Press release

22 Sep 2023 London, GB

Retail sales in August made up only some lost ground – EY ITEM Club comments

Drier weather in August helped contribute to retail sales volumes rising 0.4%. But this reversed only a minority of July’s significant fall and offered another indication that the economy will see probably only sluggish growth in Q3.

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  • Drier weather in August helped contribute to retail sales volumes rising 0.4%. But this reversed only a minority of July’s significant fall and offered another indication that the economy will see probably only sluggish growth in Q3. 

  • With the full effect of a substantial rise in interest rates still building, the EY ITEM Club thinks retail growth is likely to remain soft. But, as with the wider economy, a serious downturn should be avoided. Falling inflation and still-strong growth in cash pay mean real wages have started to rise again. And a growing sense that interest rates have peaked following the Monetary Policy Committee's (MPC) decision to hold rates in its latest meeting should support consumer sentiment.    

Martin Beck, Chief Economic Advisor to the EY ITEM Club, says: “The fact that August didn’t repeat the previous month’s unseasonably wet weather looks to have supported the retail sector in late summer. Food and non-food sales rose, as footfall returned to more normal levels. But declines in online and fuel sales restricted the rise in total retail volumes in August to 0.4% month-on-month, offsetting only part of July’s downwardly-revised 1.1% fall.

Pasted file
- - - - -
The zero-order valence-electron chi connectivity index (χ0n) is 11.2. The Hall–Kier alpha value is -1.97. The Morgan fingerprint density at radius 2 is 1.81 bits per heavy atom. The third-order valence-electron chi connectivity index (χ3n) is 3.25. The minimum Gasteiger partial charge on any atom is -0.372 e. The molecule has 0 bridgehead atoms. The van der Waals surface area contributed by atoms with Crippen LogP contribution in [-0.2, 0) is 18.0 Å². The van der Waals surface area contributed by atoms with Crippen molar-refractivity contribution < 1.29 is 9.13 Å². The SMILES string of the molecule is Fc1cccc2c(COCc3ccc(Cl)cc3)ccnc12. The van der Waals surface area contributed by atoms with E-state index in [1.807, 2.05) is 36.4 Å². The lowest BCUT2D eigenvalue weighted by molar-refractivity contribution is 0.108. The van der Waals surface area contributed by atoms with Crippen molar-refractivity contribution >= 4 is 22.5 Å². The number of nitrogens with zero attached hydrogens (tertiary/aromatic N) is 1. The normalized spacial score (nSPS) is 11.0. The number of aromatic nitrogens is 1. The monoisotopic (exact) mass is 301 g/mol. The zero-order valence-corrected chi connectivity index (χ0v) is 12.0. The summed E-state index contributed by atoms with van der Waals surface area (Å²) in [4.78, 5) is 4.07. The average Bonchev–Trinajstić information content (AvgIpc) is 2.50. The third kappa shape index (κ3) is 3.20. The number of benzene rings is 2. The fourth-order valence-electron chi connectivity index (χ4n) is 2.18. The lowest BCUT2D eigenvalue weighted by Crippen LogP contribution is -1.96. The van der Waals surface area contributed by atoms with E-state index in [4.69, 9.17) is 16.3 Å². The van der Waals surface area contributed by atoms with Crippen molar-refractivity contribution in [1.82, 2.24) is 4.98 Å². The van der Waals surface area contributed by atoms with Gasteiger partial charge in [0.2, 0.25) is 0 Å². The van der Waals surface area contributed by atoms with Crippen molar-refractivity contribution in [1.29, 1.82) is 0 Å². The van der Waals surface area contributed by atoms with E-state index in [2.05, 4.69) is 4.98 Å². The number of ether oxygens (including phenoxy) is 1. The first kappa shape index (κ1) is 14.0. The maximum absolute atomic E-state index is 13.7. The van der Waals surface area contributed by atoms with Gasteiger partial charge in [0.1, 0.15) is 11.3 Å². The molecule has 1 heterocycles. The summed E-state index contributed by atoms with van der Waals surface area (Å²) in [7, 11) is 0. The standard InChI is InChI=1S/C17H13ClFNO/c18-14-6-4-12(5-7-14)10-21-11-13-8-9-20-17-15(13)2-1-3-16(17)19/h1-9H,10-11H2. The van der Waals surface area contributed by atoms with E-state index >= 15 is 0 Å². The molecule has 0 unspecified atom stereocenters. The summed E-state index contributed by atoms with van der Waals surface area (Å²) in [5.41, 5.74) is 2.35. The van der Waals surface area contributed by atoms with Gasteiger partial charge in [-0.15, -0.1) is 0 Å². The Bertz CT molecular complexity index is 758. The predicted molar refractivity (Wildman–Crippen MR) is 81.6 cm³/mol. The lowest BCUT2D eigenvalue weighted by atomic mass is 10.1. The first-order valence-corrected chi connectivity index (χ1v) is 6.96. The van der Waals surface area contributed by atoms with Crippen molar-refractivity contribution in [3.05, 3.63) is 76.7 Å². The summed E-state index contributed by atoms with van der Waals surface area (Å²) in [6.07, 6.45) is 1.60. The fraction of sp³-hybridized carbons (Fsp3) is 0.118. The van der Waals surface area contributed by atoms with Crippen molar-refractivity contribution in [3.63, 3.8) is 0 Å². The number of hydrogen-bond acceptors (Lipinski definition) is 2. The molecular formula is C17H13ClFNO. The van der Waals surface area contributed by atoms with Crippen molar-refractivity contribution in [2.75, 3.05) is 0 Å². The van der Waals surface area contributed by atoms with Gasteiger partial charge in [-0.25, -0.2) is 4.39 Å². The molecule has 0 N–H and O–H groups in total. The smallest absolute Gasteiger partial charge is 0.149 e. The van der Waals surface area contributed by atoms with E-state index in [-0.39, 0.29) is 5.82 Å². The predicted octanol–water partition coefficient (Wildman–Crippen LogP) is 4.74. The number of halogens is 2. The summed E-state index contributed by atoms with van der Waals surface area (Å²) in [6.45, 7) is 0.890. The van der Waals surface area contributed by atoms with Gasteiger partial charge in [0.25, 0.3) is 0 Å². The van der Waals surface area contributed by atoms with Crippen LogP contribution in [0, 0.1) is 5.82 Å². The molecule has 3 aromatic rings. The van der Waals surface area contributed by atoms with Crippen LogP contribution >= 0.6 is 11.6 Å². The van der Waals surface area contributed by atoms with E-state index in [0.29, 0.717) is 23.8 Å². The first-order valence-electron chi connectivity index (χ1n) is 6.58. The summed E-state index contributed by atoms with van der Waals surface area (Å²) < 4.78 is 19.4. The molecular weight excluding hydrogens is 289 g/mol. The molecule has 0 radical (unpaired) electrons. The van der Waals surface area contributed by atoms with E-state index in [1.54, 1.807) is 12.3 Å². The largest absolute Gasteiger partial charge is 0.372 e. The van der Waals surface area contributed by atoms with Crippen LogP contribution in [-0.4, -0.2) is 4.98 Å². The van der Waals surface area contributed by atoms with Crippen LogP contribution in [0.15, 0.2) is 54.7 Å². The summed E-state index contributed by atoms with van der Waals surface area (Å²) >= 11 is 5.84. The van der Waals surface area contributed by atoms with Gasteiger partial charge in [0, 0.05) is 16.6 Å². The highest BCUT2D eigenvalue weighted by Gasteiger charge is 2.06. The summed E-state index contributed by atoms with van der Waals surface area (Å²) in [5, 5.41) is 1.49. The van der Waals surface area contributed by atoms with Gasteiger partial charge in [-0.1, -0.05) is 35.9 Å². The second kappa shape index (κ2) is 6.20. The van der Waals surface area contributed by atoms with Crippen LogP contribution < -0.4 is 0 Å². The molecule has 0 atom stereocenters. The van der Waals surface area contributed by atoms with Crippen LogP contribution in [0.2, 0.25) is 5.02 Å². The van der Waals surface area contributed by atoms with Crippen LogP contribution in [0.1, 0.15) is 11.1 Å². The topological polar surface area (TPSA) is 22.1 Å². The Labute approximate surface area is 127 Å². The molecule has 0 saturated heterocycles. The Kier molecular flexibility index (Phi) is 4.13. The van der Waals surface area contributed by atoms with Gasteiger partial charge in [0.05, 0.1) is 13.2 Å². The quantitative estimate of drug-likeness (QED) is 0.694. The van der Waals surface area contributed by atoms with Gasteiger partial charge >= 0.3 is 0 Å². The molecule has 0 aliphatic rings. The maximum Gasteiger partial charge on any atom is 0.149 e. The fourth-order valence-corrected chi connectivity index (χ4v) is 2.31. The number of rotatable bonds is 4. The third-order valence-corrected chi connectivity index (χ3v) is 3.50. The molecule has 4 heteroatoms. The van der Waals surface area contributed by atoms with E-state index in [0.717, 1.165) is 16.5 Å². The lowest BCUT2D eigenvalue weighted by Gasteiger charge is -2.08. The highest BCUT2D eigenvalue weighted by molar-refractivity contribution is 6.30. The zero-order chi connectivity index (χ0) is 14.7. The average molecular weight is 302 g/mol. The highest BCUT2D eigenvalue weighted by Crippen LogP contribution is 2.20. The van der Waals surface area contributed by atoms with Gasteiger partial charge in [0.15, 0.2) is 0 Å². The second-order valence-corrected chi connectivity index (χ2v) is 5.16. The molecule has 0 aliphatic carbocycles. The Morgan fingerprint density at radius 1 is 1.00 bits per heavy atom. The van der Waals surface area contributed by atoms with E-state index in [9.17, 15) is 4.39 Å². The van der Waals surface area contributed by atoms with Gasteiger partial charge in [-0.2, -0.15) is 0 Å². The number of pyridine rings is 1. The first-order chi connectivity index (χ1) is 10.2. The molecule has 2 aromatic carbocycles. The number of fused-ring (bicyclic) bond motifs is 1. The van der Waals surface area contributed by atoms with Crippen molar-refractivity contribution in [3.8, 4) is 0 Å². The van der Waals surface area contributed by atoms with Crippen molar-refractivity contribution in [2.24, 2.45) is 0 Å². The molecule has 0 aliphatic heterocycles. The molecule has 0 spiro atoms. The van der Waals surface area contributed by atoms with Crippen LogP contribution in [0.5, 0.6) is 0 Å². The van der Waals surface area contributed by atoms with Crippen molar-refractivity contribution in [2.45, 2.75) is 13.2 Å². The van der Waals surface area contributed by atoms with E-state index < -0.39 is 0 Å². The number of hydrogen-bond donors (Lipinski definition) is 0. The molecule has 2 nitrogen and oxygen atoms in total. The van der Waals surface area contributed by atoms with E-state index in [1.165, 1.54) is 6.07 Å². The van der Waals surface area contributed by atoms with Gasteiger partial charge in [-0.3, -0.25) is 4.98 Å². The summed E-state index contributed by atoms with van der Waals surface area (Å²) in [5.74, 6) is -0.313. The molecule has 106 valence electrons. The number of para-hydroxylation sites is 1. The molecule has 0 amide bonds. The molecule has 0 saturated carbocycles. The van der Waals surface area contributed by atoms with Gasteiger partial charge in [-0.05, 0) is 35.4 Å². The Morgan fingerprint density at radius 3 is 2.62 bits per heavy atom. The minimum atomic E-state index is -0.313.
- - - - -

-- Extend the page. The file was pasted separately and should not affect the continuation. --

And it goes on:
“This left underlying three-month-on-three month growth in sales at 0.3%, suggesting that retail should make a positive contribution to GDP growth in Q3. But with the impact of higher interest rates continuing to build, retail growth in Q3 is likely to be sluggish, in line with the wider economy. 

“However, while the EY ITEM Club thinks the interest rate factor means the outlook for retailers is a soft one, the sector should enjoy enough supports to avoid a serious downturn. Falling inflation alongside still-strong growth in cash pay mean real wages have started to rise again, following a sustained decline during 2022 and early 2023. And a growing sense that interest rates have peaked following the MPC's decision to pause rates in its latest meeting should support consumer and business sentiment. Indeed, a second consecutive monthly rise in the GfK measure of consumer confidence in September, taking it to the highest since January 2022, suggests that consumers’ spirits are proving surprisingly resilient.”